5. Manhattan Research. Taking the Pulse® U.S. 2013. New York, NY: Manhattan Research, 2013. Available at ehealthcaresolutions.com/summit/presentations/mressi_2013.pptx.
Accessed September 5, 2014.
Prescribers as Promotors
Posted on September 15, 2014
Kaenat Mulla, Adebusola Shonubi, Dev Katarey
St. Georges University
Conflict of Interest: None Declared
We read with interest the recent article by Dr. Jerry Avorn (1). GlaxoSmithKline (GSK) is an internationally renowned pharmaceutical agency and we believe their recent decision to discontinue hiring physicians as expert lecturers is not without significant consequences.
Within the article it is presumed that physicians’ desire to lecture is due to the monetary reward. However, a study conducted amongst senior Norwegian medical students stated that only 17.5% had a positive attitude towards pharmaceutical industries and the majority said they would decline monetary gifts (2). This study demonstrates that the new generation of physicians are not as influenced by a drug company’s monetary offers. Therefore, GSK’s plan to stop hiring physicians as expert lecturers could mean the future physicians who truly had a desire to educate could potentially miss out on opportunities to teach and share their knowledge. This can be combated by GSK assessing physicians teaching content beforehand.
In the article it is mentioned that an excellent alternative to educate doctors about evidence-based prescribing, free of commercial influences, was by “academic detailing”. (3) The fact that countries such as the USA have started to implement such methods means that it opens up new pathways for physicians to learn and at the same time not be influenced by drug companies, but rather the evidence behind drugs. However, evidence–based prescribing should not take away the knowledge or skills taught by expert lecturers.
One argument in the article was the “physicians’ performance of paid speaking engagement seems to be diminishing”. (1) If we were to compare this to teaching in medical and pharmacy schools, then the majority of lecturers are actually physicians. A study conducted amongst pharmacy students in Saudi Arabia concluded that 53.7% students preferred direct type of lecturing and their aid for revision were handouts made by the lecturers (4). Secondly, postgraduates who have had training and feedback from physicians in terms of their practical skills do better in OSCE’s (5). This shows that the performance is not diminishing but that practicing physicians are used to be being taught by colleagues and subsequently have trust in information provided by them.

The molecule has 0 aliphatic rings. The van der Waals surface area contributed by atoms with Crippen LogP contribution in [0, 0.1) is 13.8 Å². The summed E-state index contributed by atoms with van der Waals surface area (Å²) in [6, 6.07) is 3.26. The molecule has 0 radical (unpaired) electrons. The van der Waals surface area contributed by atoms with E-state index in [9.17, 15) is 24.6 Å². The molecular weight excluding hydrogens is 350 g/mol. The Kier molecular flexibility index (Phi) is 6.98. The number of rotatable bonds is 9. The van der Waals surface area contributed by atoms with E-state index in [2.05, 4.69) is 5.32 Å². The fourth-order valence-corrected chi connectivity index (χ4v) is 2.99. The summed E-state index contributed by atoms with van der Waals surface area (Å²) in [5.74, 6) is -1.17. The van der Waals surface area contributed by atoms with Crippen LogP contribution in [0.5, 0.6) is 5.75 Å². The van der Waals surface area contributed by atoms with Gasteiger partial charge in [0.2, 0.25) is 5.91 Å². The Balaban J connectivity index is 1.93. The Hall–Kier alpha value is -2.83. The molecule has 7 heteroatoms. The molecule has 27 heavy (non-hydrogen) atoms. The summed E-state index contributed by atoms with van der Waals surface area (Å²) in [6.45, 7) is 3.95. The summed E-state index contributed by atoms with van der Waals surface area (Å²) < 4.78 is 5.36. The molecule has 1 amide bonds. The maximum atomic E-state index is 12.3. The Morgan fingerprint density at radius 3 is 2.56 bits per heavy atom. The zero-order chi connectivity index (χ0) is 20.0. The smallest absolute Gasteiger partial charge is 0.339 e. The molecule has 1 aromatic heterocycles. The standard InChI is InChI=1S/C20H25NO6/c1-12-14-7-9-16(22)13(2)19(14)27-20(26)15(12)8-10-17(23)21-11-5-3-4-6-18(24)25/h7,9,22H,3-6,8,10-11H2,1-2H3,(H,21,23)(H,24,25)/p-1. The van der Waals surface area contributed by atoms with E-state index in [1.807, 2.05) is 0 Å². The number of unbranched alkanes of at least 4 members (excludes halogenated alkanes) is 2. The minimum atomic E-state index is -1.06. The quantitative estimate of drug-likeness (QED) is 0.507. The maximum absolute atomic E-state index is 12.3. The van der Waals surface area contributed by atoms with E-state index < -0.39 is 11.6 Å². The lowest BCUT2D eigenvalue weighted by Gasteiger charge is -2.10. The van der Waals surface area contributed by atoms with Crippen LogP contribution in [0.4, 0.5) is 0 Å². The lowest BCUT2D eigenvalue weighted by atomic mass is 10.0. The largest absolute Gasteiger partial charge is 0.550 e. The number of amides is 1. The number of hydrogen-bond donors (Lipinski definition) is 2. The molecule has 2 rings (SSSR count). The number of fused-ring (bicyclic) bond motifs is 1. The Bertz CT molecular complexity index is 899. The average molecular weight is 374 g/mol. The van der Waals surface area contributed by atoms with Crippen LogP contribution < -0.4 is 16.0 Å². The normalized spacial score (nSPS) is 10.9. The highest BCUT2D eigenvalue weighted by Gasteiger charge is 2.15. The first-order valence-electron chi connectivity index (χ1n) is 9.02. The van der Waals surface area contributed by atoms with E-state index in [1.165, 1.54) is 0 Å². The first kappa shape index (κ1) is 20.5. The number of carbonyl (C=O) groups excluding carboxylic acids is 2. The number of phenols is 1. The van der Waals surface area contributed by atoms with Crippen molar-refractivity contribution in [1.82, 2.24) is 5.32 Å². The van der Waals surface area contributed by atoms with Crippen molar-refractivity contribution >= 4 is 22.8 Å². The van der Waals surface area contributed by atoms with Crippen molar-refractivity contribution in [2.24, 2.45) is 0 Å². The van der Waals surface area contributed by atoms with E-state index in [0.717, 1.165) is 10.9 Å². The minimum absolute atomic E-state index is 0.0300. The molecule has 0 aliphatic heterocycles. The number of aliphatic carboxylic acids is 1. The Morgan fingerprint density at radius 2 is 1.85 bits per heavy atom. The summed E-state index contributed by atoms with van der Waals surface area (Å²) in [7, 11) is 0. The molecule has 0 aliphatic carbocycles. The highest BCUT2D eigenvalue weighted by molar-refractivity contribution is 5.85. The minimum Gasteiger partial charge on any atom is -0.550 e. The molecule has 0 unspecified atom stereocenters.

As physicians will be the front-line prescribers it is logical that they would educate their peers. It is a shame that GSK are no longer using such a good resource as we believe that physicians provide pharmaceutical knowledge in a more clinically oriented way.
1. J. Avorn. (2014). Rethinking the use of physician as hired expert lecturers. Ann Intern Med. 2014 Sep 2;161(5):363-4. doi: 10.7326/M14-0847.
2. Lea D, Spigset O, Slordal L. Eur J Clin Pharmacol. 2010 Jul;66(7):727-33. doi: 10.1007/s00228-010-0805-6.
3. Thomson O’Brien MA et al. Educational outreach visitis: effects on professional practice and healthcare outcomes. Cochrance database syst. Review. 2000: CD000409
4. Yousif MA et al. Saudi Pharm J. 2014 Sep;22(4):309-14. doi: 10.1016/j.jsps.2013.06.005.
5. Stojan JN. Med Teach. 2014 Aug 26:1-8. Medical school handoff education improves postgraduate trainee performance and confidence.

Kaenat Mulla, Adebusola Shonubi and Dev Kata